Days roll on, the program is coming to a close. Only four students are left. Two of them will graduate. I know all their stories. I know of their mother’s abuse, I know of the sister who lies and buys drugs. I know about the student who has a mum who is medicating. Hell, they both are. I know that the tall young woman has a boyfriend who is just over the road at the youth detention centre. I see her confidence grow when she ditches him and gets a new boyfriend. I see it disappear when the new boyfriend leaves her. I come home and try not to cry. I try to be angry at society instead.

A politician attends our graduation. He tells us all the wonderful things about the project. I try to smile. I try to encourage the bright kids to go to uni. I hope they listen. Secretly I wish that I could ask the overly smiley MP, who has just given me his business card, about giving at-risk youth more funding. ‘See,’ I would argue if I could, ‘they don’t have your upbringing. To change the way they confront issues takes more money. They use violence because their pride is threatened. We need a counselor. Some of them can’t read well. They hated school. They need a more simulated environment and we need capital to set that up. We need to help these kids and we’re not. You’re not. You just want numbers on a paper. I want them to burn with a desire to learn. I want to pull them kicking and screaming into the land of equality like my friends did to me.’

I don’t. I stay silent and add to the problem.

Then, months after pain, I get my first surprise. One student comes over with her boyfriend. She looks me up and down in her most professional wear: a worn white sleeveless blouse with frills and black pants, and says, ‘Thank you. Thank you for everything.’ I try not to cry. I smile again and wish her luck. I wish the boyfriend luck with his military application.

I read a popular young adult novel and laugh. I laugh at its characters. I laugh at their problems. They seem so small now. So tiny. I get angry. I drive home and beat the steering wheel of my car. I think of all the women I’ve known over the years, all the ones who have kicked, held and supported me through my learning years. I think of them and how they didn’t abandon me when they could have. When they should have.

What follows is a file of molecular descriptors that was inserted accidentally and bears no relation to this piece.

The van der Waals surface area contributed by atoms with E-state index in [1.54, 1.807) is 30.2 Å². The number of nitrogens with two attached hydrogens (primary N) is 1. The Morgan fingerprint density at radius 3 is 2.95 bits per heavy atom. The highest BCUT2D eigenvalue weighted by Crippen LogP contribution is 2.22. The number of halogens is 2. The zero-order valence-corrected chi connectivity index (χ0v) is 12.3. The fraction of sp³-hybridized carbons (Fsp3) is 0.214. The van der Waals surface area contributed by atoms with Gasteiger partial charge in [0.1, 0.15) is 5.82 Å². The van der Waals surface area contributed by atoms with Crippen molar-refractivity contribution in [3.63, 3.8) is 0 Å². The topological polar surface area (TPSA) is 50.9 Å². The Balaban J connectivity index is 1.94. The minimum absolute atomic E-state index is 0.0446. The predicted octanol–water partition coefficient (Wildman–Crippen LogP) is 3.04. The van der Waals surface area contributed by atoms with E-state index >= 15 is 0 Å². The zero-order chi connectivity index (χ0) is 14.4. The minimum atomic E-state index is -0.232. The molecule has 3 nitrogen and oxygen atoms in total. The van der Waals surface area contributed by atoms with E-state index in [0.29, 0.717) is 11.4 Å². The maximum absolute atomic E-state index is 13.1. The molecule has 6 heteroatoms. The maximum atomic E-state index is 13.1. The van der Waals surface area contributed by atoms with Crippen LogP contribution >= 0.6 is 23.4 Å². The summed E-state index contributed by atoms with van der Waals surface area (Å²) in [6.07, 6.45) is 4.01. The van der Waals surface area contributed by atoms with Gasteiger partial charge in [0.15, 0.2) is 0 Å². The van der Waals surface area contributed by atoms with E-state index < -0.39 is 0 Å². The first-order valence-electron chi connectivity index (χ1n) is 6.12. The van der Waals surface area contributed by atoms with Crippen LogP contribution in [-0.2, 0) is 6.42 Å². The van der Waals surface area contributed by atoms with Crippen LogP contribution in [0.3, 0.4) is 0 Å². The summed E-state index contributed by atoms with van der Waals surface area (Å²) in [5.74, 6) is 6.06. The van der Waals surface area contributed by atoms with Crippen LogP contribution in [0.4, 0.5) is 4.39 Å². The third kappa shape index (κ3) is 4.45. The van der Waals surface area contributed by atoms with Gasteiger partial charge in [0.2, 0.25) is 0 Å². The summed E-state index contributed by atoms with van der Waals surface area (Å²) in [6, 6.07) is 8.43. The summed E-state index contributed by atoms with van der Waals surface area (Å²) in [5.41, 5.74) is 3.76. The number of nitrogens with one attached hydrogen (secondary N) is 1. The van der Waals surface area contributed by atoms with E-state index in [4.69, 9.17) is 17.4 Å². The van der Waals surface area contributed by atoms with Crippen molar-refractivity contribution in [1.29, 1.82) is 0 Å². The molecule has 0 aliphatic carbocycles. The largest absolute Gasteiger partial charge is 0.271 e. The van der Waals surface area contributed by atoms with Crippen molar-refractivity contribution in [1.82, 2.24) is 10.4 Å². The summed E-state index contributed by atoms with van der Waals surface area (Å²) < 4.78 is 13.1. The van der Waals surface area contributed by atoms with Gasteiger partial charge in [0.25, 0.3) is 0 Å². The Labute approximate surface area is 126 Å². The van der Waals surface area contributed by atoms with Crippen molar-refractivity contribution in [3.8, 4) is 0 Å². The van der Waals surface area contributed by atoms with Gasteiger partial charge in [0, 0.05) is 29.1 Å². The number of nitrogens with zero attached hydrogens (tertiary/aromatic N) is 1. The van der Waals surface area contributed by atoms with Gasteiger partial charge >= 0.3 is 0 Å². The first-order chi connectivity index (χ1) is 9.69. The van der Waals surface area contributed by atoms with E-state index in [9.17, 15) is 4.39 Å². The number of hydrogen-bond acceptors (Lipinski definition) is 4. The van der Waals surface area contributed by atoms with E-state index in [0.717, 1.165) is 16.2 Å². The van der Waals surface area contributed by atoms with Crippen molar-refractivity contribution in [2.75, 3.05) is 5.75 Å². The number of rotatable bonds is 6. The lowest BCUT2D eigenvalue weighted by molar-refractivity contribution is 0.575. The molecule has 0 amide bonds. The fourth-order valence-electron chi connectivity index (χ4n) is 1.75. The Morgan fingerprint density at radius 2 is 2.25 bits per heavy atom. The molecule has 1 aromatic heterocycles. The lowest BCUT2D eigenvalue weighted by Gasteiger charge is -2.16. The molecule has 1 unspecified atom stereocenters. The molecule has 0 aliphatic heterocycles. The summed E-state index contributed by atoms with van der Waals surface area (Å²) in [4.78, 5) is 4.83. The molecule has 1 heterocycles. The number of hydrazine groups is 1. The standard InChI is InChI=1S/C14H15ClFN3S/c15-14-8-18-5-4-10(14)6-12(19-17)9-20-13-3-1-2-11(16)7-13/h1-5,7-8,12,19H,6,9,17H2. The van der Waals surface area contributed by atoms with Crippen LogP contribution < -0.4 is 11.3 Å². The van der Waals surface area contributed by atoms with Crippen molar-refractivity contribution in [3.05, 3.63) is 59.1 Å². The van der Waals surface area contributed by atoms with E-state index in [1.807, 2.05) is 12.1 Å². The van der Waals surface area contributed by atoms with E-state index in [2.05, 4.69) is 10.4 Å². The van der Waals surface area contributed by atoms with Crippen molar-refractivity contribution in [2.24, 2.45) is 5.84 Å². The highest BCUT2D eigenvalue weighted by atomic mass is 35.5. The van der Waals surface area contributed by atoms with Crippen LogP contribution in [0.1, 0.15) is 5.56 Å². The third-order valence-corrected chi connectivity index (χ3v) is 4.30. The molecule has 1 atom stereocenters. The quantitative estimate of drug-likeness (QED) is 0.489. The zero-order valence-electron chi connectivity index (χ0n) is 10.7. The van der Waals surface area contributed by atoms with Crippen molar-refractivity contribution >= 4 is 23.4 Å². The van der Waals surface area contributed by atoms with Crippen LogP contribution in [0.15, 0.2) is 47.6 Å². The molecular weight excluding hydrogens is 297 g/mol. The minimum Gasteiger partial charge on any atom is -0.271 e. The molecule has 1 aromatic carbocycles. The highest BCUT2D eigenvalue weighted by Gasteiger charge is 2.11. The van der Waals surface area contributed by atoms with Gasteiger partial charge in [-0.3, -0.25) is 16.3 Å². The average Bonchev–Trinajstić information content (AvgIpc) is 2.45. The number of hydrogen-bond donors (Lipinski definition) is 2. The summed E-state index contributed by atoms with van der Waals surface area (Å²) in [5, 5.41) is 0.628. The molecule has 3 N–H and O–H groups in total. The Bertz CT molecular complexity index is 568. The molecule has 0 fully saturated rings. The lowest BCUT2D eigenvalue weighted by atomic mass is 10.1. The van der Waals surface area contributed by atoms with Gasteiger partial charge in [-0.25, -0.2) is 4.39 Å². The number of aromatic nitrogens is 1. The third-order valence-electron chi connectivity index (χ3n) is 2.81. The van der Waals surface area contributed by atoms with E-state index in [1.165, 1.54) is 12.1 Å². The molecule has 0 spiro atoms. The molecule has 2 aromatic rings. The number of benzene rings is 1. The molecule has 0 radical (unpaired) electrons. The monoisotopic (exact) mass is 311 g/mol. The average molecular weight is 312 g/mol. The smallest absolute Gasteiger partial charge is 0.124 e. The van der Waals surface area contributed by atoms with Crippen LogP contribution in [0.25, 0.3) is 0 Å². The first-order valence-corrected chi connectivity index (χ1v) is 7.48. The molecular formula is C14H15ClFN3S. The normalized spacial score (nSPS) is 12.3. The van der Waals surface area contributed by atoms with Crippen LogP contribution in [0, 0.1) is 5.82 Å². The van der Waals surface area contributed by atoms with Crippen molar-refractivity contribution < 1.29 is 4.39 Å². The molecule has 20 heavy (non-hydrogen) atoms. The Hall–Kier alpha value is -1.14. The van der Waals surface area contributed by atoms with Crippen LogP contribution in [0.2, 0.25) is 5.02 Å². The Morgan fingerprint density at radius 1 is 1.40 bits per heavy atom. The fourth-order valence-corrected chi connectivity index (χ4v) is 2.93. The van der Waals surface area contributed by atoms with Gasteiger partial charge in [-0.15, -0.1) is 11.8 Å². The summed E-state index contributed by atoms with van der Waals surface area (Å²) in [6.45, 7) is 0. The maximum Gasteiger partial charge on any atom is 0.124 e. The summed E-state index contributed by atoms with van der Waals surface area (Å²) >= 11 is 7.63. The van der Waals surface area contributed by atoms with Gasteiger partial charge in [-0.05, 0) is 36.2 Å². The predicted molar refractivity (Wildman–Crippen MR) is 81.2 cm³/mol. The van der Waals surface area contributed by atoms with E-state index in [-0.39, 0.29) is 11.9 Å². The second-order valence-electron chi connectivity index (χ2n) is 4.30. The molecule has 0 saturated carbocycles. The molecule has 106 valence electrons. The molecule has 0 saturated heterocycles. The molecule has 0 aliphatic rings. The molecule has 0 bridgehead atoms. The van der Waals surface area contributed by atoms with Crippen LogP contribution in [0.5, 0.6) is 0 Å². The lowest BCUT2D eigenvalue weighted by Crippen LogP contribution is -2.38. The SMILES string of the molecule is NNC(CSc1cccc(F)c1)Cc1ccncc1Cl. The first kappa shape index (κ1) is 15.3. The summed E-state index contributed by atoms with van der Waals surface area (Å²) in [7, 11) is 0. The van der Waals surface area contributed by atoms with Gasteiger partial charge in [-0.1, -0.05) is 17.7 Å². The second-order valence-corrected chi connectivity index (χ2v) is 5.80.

I want to write something for my anger. I want to write something for angry girls. For the girl who is abused and screaming. For the kid in my class who kicks when she should laugh.

I sit down to write my perfectly pleasant YA novel for white middle class girls in Pittsburgh that features a boy they’d like to have sex with. It’s my sell out novel that’s going to make me thousands of dollars. I don’t make it through the first page before I kill him. I write about a girl who swears, has sex, is abused and confused. I write boys who are sneaky, sexist, self-righteous and smug. I put a lot of my old self into them. I read it to my wife. She tells me to re-write the last third.

I re-write it. Then she cries.

I’m scared that there’s a spelling mistake hidden away in the book and proof read it over five times. I put it up on Amazon. It doesn’t sell. It moves three copies, two of which were returned. When I start re-reading it for a Quality Audit, I find typos. I pull the book off the digital shelves until its better.

I really wish I had money for an editor.

Strangely enough, I’m calm and unworried because He was a hero, he shouldn’t have died is angry and wild. It’s probably not going to be perfect, but neither am I. I’m writing it for Anna. I’m writing it for my wonderful sister. I’m writing it for my wife who has a background that stays hidden behind the smiles. Above all though, I’m writing it for my students. I’m writing it for them to have a hero (a heroine really) that they can hold onto in the darkest moments.

I hope it works. I hope it does them justice because my hands are stained with chalk and the tears will not stop.

Somebody please yell at me because I don’t know how to make them stop anymore.